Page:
Paul’s DXing location in Galena, Alaska with sample logs and an update of music broadcast

IMG_0866

Many thanks to SWLing Post contributor, Paul Walker, who shares the image above and the following:

How about a video [from Galena, AK]? Here’s one I shot on the evening of April 15th while DXin’g and apparently logging Radio Bandeirantes 9645 kHz in Brazil:

Looks like a beautiful DX location you’ve got there, Paul. You’ve obviously found ways to mitigate receiver overload from the broadcast station with the number of loggings you’ve been posting as of late.

Indeed, Paul recently forwarded the following sample of logs from this very DXing spot. Paul writes:

Unless otherwise noted, all loggings were from a Tecsun PL-880 with an 80 foot long wire 5 feet up in a tree. My location is Galena, Alaska which is a village of 500 people about 300 miles east of Nome, Alaska and 300 miles west of Fairbanks, Alaska.

Comments questions or thoughts always welcome!

I was able to log Channel Africa broadcasting in French on 15235 kHz, two mornings last week.

This recording was made on Friday April 8, 2015 at 8:45 AM Alaska Daylight Time/1645UTC. I would rate the signal about 6 1/2 out of 10 with good audio, some light fading and no interference.

Audio here:

This recording was made on Wednesday April 6, 2015 at 8:37 AM Alaska Daylight Time/1637UTC. The signal was about a 6 out of 10 with moderate fading, a little more then the recording made on April 8th.

Audio here:

Radio Thailand 9390 kHz

This recording was made on Saturday April 9, 2015 at 10:36 AM Alaska Daylight Time/1836UTC. I would rate the signal about 7 1/2 to 8 out of 10 with good audio, some light fading and no interference.

Audio here:

Voice of Indoneisa 9526 kHz

This recording was made on Saturday April 9, 2015 at 10:36 AM Alaska Daylight Time/1836UTC. I would rate the signal about 4 1/2 out of 10 with ok audio, some light to moderate fading and some interference.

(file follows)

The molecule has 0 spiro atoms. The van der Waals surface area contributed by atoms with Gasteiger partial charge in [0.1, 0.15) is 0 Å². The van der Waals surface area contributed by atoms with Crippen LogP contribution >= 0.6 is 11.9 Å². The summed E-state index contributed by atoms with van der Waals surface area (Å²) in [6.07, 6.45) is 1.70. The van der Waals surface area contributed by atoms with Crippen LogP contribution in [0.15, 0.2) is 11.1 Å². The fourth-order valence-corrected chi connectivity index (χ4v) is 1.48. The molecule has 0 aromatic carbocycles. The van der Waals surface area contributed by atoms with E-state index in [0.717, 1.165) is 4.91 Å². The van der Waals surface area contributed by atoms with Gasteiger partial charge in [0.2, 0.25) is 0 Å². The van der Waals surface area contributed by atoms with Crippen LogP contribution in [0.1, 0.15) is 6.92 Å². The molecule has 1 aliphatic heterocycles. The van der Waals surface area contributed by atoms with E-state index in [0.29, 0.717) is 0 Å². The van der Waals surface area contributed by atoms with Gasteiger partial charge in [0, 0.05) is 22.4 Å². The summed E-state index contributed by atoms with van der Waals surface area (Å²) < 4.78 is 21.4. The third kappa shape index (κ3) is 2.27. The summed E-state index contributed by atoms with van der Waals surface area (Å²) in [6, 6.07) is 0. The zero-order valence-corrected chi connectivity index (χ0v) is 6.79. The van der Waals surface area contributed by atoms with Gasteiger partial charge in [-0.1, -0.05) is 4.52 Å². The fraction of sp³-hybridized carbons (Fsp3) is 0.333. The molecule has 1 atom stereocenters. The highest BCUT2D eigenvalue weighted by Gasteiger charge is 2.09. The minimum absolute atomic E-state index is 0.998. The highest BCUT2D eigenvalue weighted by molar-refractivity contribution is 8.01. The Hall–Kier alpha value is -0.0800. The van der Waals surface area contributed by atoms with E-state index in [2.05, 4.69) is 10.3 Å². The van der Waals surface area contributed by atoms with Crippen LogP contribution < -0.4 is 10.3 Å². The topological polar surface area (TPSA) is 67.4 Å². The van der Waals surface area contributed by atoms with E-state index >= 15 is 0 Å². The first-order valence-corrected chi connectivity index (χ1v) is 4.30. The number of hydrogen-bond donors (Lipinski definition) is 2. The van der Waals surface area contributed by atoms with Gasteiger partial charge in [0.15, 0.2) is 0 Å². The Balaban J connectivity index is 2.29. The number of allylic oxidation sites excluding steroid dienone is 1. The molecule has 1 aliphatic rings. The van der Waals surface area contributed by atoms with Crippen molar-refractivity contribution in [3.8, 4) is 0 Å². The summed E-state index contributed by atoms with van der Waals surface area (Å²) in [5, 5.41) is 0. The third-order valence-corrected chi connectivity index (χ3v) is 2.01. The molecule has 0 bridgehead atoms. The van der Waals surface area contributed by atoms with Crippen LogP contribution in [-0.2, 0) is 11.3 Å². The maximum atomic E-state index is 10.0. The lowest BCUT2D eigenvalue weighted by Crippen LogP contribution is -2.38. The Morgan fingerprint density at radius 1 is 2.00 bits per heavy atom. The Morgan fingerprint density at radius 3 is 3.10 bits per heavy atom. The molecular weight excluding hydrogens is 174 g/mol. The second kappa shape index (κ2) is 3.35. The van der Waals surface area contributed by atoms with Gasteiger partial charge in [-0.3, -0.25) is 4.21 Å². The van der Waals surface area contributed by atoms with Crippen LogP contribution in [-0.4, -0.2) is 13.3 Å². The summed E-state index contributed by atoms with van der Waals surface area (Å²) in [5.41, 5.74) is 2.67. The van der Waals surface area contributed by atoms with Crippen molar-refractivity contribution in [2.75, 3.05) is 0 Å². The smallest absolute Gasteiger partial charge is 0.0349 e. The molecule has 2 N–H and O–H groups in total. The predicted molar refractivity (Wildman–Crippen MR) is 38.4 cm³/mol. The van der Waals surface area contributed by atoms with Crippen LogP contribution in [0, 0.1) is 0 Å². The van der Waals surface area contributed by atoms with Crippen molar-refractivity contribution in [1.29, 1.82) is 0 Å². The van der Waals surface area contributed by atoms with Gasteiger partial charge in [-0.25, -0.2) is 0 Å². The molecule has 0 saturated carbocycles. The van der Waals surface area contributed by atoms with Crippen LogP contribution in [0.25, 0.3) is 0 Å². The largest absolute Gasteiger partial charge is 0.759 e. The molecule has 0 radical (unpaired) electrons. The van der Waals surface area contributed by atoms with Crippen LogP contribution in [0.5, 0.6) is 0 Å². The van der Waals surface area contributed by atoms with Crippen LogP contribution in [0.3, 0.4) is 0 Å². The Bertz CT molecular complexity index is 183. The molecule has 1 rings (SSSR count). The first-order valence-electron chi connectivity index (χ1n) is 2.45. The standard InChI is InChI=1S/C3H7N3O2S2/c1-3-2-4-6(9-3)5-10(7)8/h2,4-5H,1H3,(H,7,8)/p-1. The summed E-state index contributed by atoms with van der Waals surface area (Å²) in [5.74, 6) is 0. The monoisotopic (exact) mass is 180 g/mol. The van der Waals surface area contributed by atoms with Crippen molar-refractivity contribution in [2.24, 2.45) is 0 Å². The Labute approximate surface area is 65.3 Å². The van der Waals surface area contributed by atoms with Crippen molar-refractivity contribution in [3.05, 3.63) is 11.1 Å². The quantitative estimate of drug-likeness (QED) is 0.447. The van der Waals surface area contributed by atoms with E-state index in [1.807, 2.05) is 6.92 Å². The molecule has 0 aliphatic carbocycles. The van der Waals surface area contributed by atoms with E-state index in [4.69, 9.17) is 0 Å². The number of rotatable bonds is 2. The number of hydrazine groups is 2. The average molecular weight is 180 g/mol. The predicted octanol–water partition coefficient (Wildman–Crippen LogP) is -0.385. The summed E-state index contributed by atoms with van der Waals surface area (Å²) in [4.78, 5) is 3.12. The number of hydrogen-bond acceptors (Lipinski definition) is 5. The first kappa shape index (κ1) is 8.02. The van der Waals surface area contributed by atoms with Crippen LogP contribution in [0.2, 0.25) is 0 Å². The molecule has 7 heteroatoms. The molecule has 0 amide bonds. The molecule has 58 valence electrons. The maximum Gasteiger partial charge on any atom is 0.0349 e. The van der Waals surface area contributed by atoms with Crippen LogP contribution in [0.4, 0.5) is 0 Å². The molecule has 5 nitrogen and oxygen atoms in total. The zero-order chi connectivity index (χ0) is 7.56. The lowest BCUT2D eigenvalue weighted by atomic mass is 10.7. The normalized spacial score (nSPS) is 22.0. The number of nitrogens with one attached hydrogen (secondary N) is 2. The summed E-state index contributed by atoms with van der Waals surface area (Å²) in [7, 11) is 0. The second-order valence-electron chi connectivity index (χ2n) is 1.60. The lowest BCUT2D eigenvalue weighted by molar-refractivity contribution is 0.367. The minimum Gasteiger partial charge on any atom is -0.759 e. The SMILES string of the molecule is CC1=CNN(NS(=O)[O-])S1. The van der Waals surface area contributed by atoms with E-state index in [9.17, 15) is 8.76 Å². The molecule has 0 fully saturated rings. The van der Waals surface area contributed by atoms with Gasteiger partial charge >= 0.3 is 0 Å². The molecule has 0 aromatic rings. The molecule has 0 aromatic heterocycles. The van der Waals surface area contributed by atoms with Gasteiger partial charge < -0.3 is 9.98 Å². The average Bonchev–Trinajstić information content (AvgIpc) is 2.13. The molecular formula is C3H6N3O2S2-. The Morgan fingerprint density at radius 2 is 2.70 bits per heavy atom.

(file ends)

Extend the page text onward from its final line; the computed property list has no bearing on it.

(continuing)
Audio here:

Voice of Vietnam 9625 kHz

This recording was made on Saturday April 9, 2015 at 9:00AM Alaska Daylight Time/1700UTC. I would rate the signal about 4 out of 10 with fair audio, some light to moderate fading and little interference.

Audio here:

All India Radio 11620 kHz

This recording was made on Saturday April 10 , 2015 at 1:29PM Alaska Daylight Time/2129UTC. I would rate the signal about 6 out of 10 with GOOD audio, some light to moderate fading and no interference.

Audio here:

Note: This was by FAR the best reception I’ve ever had of AIR. Their audio is usually pretty piss poor with poor quality and low modulation. Plus, their signal just isn’t that good usually.

I have also logged Voice Of Korea on 2850, 3320, 6100, 6400, 12015, 7220, 11910, 11935, 11735, 15105, 15180, 13760, 13650, 7580, 9650, 9875, 9445, 9665, 9425, 6170 and 3250 kHz.

Radio Algerienne Holy Quran and Radio Saudi are fairly regular visitors here and at times, pretty strong.

6160 kHz via Vancouver is heard several times a week…sometimes just barely, and other times, like a few days ago, nearly like a local.

The upper bands, 15 and 17 MHz seem to do real well here, especially by day, even smack in the middle of the day. I’ve heard RFI and DW via Issoudun right around lunch time in the 15 MHz area of the band.

I get Zanzibar on 11735 kHz from time to time…usually at least at fair levels.

CFRX 6070 is heard just about nightly, sometimes poor and barely audible but many times at least poor to fair and listenable. Now and then it’s pretty strong and listenable.

That is an impressive number of stations you’ve logged. It appears one of your easiest catches is Voice of Korea–I’m not surprised since you’re certainly within their broadcast footprint.

New Music Show and Contest

Many of you know that Paul also hosts an occasional music show via shortwave. Paul recently set times and frequencies for the next show–he notes:

I will be on WRMI, 7570 kHz from 0400-0600UTC Saturday June 2nd, Which is 12 midnight to 2 AM Eastern/9 PM to 11pm Pacific on Friday June 1st.

More oldies and rock n roll music with some country thrown in. I’m working on a CONTEST with some cool radio prizes and even bigger…. I am ironing out the technical details and going to try and do the 2 hot show live from my studio in Galena, Alaska.

My target audience this time with be the West Coast of the US and Canada. I expected the Midwestern US to get a good signal from the 315 degree beam towards Vancouver, Canada as it has to pass over the Midwest to get to the West Coast.

Contest details and QSL information to be released before the show!

I’ll plan to re-post this announcement, with any updates, closer to the broadcast date of June 2, 2016.

Thanks again, Paul, for sharing some of your radio world!